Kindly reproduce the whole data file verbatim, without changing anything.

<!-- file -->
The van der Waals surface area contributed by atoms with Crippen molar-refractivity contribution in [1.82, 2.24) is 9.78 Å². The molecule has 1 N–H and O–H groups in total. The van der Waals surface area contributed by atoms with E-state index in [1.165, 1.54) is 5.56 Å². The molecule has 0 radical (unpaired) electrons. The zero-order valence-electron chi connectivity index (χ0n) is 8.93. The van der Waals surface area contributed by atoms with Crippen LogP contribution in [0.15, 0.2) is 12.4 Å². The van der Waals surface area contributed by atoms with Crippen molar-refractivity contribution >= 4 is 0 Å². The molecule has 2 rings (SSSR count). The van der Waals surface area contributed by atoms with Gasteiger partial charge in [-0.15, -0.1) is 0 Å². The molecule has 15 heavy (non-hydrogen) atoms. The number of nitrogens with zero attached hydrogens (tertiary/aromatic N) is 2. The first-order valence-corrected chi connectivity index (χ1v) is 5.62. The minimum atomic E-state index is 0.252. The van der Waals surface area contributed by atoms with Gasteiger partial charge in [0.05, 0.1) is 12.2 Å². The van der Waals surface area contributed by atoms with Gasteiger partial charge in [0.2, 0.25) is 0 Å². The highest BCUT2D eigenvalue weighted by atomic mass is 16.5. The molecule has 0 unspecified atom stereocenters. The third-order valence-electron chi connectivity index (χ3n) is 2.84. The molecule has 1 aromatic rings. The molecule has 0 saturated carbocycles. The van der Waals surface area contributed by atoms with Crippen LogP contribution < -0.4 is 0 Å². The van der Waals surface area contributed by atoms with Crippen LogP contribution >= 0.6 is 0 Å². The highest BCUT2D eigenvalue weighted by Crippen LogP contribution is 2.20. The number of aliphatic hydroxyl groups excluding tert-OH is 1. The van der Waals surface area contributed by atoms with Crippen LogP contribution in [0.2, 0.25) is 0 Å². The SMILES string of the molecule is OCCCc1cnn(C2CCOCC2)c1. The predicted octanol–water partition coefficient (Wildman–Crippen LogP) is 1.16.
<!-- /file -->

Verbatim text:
The van der Waals surface area contributed by atoms with Crippen molar-refractivity contribution in [1.82, 2.24) is 9.78 Å². The molecule has 1 N–H and O–H groups in total. The van der Waals surface area contributed by atoms with E-state index in [1.165, 1.54) is 5.56 Å². The molecule has 0 radical (unpaired) electrons. The zero-order valence-electron chi connectivity index (χ0n) is 8.93. The van der Waals surface area contributed by atoms with Crippen LogP contribution in [0.15, 0.2) is 12.4 Å². The van der Waals surface area contributed by atoms with Crippen molar-refractivity contribution >= 4 is 0 Å². The molecule has 2 rings (SSSR count). The van der Waals surface area contributed by atoms with Gasteiger partial charge in [-0.15, -0.1) is 0 Å². The molecule has 15 heavy (non-hydrogen) atoms. The number of nitrogens with zero attached hydrogens (tertiary/aromatic N) is 2. The first-order valence-corrected chi connectivity index (χ1v) is 5.62. The minimum atomic E-state index is 0.252. The van der Waals surface area contributed by atoms with Gasteiger partial charge in [0.05, 0.1) is 12.2 Å². The van der Waals surface area contributed by atoms with Gasteiger partial charge in [0.2, 0.25) is 0 Å². The highest BCUT2D eigenvalue weighted by atomic mass is 16.5. The molecule has 0 unspecified atom stereocenters. The third-order valence-electron chi connectivity index (χ3n) is 2.84. The molecule has 1 aromatic rings. The molecule has 0 saturated carbocycles. The van der Waals surface area contributed by atoms with Crippen LogP contribution < -0.4 is 0 Å². The van der Waals surface area contributed by atoms with Crippen LogP contribution >= 0.6 is 0 Å². The highest BCUT2D eigenvalue weighted by Crippen LogP contribution is 2.20. The number of aliphatic hydroxyl groups excluding tert-OH is 1. The van der Waals surface area contributed by atoms with Crippen LogP contribution in [0.2, 0.25) is 0 Å². The SMILES string of the molecule is OCCCc1cnn(C2CCOCC2)c1. The predicted octanol–water partition coefficient (Wildman–Crippen LogP) is 1.16.